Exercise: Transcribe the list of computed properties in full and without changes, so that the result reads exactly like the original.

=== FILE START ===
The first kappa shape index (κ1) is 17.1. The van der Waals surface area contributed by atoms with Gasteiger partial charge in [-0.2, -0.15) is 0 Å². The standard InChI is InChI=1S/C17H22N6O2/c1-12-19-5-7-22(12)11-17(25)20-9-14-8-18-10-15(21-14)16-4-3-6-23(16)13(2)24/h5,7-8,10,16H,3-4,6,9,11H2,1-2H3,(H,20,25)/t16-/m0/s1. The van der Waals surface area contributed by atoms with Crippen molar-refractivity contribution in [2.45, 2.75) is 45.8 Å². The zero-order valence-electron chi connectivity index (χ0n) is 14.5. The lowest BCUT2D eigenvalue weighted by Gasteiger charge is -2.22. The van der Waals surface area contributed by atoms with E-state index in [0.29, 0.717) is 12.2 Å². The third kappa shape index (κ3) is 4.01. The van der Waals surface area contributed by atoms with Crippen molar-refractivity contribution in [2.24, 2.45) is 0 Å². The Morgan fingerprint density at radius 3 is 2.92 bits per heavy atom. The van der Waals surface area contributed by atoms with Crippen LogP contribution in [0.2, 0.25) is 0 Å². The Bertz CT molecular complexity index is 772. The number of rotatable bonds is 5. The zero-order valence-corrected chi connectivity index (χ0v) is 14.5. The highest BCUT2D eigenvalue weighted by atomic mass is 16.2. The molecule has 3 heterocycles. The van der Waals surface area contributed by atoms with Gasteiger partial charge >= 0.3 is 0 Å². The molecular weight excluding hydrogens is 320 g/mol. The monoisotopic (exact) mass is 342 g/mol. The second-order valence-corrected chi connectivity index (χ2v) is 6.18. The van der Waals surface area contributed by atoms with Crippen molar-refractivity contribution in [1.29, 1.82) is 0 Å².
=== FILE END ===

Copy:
The first kappa shape index (κ1) is 17.1. The van der Waals surface area contributed by atoms with Gasteiger partial charge in [-0.2, -0.15) is 0 Å². The standard InChI is InChI=1S/C17H22N6O2/c1-12-19-5-7-22(12)11-17(25)20-9-14-8-18-10-15(21-14)16-4-3-6-23(16)13(2)24/h5,7-8,10,16H,3-4,6,9,11H2,1-2H3,(H,20,25)/t16-/m0/s1. The van der Waals surface area contributed by atoms with Crippen molar-refractivity contribution in [2.45, 2.75) is 45.8 Å². The zero-order valence-electron chi connectivity index (χ0n) is 14.5. The lowest BCUT2D eigenvalue weighted by Gasteiger charge is -2.22. The van der Waals surface area contributed by atoms with E-state index in [0.29, 0.717) is 12.2 Å². The third kappa shape index (κ3) is 4.01. The van der Waals surface area contributed by atoms with Crippen molar-refractivity contribution in [2.24, 2.45) is 0 Å². The Morgan fingerprint density at radius 3 is 2.92 bits per heavy atom. The van der Waals surface area contributed by atoms with Crippen LogP contribution in [0.2, 0.25) is 0 Å². The Bertz CT molecular complexity index is 772. The number of rotatable bonds is 5. The zero-order valence-corrected chi connectivity index (χ0v) is 14.5. The highest BCUT2D eigenvalue weighted by atomic mass is 16.2. The molecule has 3 heterocycles. The van der Waals surface area contributed by atoms with Gasteiger partial charge >= 0.3 is 0 Å². The molecular weight excluding hydrogens is 320 g/mol. The monoisotopic (exact) mass is 342 g/mol. The second-order valence-corrected chi connectivity index (χ2v) is 6.18. The van der Waals surface area contributed by atoms with Crippen molar-refractivity contribution in [1.29, 1.82) is 0 Å².